1. Anonymous says:

    Ron, this is a very interesting story about the schools. I wonder if they will have their own school board. Do you know? If they will, it would start the ball rolling toward a breakup.

  2. Anon2 says:

    The biggest single tool charters have in improving student performance is the ability to kick out students completely. While that artificially makes things look better by raising the median score, it probably also improves the actual educational experiences for students on the margins who are distracted by the bad apples. Opportunity transfers in LAUSD just shift around the problems. My bet is LAUSD’s success would match charter school’s successes if principals had similar powers. The question, though, is whether LAUSD has the political will to do so and where those kids would go if they did. As long as LAUSD is being used as a safety net for charters, then it’s apples and oranges in comparing the two systems.

  3. spiffy says:

    Charters are a good way for truly professional, highly skilled and highly educators to take control of a school or an area, but if you have a charter school being run by people who don’t know what they are doing or, worse yet, are in it for only the money, then any charter can fail just as easily as any overly large school district can fail.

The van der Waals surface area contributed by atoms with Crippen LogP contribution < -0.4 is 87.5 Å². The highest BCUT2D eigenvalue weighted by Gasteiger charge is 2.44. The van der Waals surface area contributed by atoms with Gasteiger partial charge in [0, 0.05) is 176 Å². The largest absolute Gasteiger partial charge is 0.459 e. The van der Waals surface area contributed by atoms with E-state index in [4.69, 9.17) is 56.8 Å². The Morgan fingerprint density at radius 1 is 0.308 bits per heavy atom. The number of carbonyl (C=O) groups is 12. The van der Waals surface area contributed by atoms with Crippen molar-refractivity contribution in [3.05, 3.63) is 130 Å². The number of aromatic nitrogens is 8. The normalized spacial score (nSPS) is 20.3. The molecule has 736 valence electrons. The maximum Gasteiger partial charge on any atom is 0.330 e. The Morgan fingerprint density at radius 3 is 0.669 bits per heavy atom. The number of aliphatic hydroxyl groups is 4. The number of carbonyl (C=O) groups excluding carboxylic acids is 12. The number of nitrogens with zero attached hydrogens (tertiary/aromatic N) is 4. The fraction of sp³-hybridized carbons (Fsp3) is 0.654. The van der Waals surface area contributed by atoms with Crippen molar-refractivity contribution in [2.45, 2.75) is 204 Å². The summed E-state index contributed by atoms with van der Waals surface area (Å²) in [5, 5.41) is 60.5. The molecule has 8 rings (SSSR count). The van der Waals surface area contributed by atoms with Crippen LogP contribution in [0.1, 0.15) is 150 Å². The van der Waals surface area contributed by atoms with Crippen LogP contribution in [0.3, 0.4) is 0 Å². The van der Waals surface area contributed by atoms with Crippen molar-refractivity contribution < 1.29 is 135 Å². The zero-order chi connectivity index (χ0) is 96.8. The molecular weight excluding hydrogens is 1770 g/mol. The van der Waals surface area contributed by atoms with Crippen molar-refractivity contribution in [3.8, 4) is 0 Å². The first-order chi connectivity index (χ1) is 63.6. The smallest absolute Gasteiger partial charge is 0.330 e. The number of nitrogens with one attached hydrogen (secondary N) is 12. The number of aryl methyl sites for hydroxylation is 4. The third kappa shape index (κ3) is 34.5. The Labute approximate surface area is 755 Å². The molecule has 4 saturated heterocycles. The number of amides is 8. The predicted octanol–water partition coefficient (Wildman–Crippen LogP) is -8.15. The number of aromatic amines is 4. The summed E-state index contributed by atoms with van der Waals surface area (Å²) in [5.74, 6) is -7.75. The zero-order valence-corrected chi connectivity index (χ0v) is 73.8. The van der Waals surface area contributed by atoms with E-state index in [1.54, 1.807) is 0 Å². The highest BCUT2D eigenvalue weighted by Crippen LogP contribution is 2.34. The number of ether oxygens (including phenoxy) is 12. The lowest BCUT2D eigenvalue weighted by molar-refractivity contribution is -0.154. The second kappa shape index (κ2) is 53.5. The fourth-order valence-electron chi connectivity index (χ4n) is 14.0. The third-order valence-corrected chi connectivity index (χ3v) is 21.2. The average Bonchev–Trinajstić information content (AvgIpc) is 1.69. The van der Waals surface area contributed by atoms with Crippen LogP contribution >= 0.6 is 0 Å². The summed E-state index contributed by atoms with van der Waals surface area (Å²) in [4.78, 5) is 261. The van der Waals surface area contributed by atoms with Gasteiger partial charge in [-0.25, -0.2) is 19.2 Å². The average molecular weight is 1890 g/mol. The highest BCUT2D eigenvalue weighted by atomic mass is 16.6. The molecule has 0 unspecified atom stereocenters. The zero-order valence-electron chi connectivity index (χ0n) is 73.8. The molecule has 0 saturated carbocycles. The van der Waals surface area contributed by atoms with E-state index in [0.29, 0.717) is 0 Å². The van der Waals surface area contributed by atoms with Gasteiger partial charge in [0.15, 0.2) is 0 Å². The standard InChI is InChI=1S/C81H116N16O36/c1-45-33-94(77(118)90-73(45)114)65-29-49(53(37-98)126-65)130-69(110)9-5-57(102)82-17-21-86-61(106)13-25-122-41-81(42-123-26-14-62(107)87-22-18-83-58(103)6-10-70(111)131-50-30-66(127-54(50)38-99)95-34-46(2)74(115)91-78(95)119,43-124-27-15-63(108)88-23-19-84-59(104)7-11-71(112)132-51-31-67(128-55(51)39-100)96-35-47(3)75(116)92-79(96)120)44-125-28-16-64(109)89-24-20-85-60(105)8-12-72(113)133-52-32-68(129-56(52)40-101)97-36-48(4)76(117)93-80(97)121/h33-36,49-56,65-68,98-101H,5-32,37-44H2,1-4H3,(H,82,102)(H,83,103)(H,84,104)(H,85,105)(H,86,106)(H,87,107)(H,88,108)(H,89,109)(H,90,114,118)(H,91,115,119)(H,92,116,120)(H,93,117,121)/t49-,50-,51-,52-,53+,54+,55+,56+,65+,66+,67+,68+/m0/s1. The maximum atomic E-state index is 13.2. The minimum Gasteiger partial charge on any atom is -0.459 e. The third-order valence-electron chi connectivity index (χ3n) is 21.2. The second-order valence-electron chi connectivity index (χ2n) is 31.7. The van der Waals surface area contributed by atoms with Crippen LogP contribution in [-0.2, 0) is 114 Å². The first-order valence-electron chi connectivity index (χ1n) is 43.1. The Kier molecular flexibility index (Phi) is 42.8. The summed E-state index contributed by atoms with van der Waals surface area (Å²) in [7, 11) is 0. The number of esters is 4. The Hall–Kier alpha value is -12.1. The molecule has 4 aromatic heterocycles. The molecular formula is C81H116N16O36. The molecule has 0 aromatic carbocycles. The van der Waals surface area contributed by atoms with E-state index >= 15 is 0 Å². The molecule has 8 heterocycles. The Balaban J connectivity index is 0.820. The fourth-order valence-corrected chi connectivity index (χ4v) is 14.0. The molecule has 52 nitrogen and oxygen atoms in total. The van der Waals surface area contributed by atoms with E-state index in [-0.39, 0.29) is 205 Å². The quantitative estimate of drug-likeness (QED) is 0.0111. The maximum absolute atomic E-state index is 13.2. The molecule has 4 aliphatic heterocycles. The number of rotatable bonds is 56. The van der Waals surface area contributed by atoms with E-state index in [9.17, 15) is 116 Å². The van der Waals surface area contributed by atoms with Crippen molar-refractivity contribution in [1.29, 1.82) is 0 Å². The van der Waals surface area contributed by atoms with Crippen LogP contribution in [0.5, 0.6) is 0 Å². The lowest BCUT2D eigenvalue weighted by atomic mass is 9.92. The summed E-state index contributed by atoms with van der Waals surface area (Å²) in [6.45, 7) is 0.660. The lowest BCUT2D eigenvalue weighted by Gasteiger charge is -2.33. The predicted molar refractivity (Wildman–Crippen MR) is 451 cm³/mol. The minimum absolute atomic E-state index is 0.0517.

That happened to a charter school in Pasadena last spring. It was opened with high hopes but poorly managed and the place ran out of money before the school year was over.
    There are other stories all across the nation of charter schools not producing the results people had hoped for.
    I know there are some fantastic charter schools in L.A. but their strength does not lie in the magic word “charter”. Their success lies in highly educated, skilled supervision and usually a core group of parents and teachers who can get the place off to a strong start.
    I would have liked to have seen LAUSD break up into 5 or 6 completely separate districts many years ago. It would have been the best thing for the students and the parents, teachers, and administrators could have gotten used to it.

  4. Lydia says:

    Our school principal is trying to make our school a charter. The problem is she and other administrators are covering up a case of Embezzlement and Fraud. Thousands of dollars
    stolen out of Student Fundraisng Funds. We have a bad situation we are having trouble getting help for. We have gone before the LAUSD School Board Twice. Now this controlling principal, with bad Ethics will, run the school as a Dictatorship, with no one holding her accountable.